Van Jones is giving credit where it's due. As results for Georgia's Senate runoff elections trickled in Wednesday morning, the CNN host spoke about how "Black joy" and Stacey Abrams's tireless efforts helped Raphael Warnock defeat Republican incumbent Kelley Loeffler and Jon Ossoff take the lead against Republican incumbent David Perdue, thus bringing the Senate one step closer to a Democratic majority.
Jones began by giving a shout-out to a few organisations that played a pivotal role in combatting voter suppression and mobilizing voters in Georgia ahead of the 2020 presidential election and the subsequent Senate runoffs. "The big factor is Black Voters Matter, it's New Georgia Project. If you have Black genius and grassroots genius on display and Black joy . . . some of the tactics that were used on the ground to get people together — food, music, culture. This is Black joy versus a certain kind of white rage, and Black joy won."
After referencing a few blunders made by the Republican party ahead of the runoffs — namely, Senate Majority Leader Mitch McConnell's "Scrooge McDuck"-like disapproval of bumping up stimulus checks from $600 to $2,000 — Jones reiterated the role Black joy played in potentially flipping the Senate blue and praised Abrams and her fellow organisers. "The key aspect [is] the genius of the Black grassroots at every level, picking real people with real stories, coming aboard with joy, with determination, with resilience," he said.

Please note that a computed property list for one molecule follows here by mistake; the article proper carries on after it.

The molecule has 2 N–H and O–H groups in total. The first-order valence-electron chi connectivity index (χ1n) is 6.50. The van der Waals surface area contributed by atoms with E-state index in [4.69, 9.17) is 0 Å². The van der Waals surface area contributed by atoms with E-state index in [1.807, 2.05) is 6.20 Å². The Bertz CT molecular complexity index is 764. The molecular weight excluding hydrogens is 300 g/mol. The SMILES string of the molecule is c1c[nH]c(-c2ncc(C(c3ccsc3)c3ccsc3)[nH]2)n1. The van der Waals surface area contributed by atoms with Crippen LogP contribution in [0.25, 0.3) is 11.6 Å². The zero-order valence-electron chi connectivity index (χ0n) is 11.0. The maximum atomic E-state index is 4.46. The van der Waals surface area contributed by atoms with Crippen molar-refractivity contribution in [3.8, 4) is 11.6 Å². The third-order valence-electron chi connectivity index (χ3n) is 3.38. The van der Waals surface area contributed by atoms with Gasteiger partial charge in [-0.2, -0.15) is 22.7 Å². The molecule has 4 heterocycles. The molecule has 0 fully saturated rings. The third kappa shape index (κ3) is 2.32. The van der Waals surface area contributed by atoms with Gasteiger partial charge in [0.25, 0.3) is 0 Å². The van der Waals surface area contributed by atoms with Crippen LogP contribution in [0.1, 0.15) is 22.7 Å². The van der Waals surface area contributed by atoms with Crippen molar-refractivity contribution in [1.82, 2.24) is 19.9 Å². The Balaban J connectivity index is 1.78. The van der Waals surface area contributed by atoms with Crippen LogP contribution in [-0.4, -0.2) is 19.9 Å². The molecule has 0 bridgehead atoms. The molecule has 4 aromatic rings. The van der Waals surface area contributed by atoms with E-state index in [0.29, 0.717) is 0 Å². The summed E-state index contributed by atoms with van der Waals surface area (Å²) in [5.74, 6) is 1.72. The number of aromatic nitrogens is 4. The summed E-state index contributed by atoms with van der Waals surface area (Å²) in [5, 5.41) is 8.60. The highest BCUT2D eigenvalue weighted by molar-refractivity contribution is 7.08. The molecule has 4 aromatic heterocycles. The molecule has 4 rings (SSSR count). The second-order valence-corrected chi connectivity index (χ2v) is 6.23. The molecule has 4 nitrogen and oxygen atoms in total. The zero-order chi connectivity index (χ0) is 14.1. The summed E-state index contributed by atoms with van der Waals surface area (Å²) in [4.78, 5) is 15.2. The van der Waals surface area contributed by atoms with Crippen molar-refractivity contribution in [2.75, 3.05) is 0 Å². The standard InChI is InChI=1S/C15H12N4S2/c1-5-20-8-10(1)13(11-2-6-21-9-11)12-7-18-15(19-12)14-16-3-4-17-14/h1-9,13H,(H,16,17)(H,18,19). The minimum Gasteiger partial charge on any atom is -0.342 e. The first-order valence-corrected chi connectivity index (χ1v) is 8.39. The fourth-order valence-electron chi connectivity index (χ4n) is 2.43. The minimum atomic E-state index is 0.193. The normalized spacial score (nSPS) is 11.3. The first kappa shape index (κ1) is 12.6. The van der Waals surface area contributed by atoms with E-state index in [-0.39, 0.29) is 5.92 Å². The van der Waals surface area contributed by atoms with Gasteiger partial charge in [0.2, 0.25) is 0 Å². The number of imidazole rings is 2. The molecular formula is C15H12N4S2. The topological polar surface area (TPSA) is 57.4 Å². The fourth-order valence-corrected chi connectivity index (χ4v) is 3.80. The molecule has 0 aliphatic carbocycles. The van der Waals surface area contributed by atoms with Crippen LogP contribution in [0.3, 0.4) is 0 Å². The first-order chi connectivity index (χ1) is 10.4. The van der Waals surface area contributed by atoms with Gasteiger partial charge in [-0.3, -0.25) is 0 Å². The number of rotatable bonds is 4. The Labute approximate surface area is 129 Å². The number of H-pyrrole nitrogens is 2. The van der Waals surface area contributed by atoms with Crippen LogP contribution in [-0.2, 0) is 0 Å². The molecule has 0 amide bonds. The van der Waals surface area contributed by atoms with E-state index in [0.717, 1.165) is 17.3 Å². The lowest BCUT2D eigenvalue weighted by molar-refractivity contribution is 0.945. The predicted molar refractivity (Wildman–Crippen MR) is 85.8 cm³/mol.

"Stacey Abrams lost two years ago and made herself stronger. Donald Trump lost two months ago and made himself weaker."
Referencing Abrams's defeat in Georgia's 2018 gubernatorial race, the political commentator added: "Stacey Abrams lost two years ago and made herself stronger. Donald Trump lost two months ago and made himself weaker. That is the story. And Stacey Abrams is not by herself . . . you'll never be able to get the full roll call of the Black people, especially Black women, who brought this victory home months and months and months ago when nobody was watching Georgia." Though Ossoff's race against Perdue has yet to be officially called, one thing's for sure: those who organised in the Peach State are a powerful force to be reckoned with.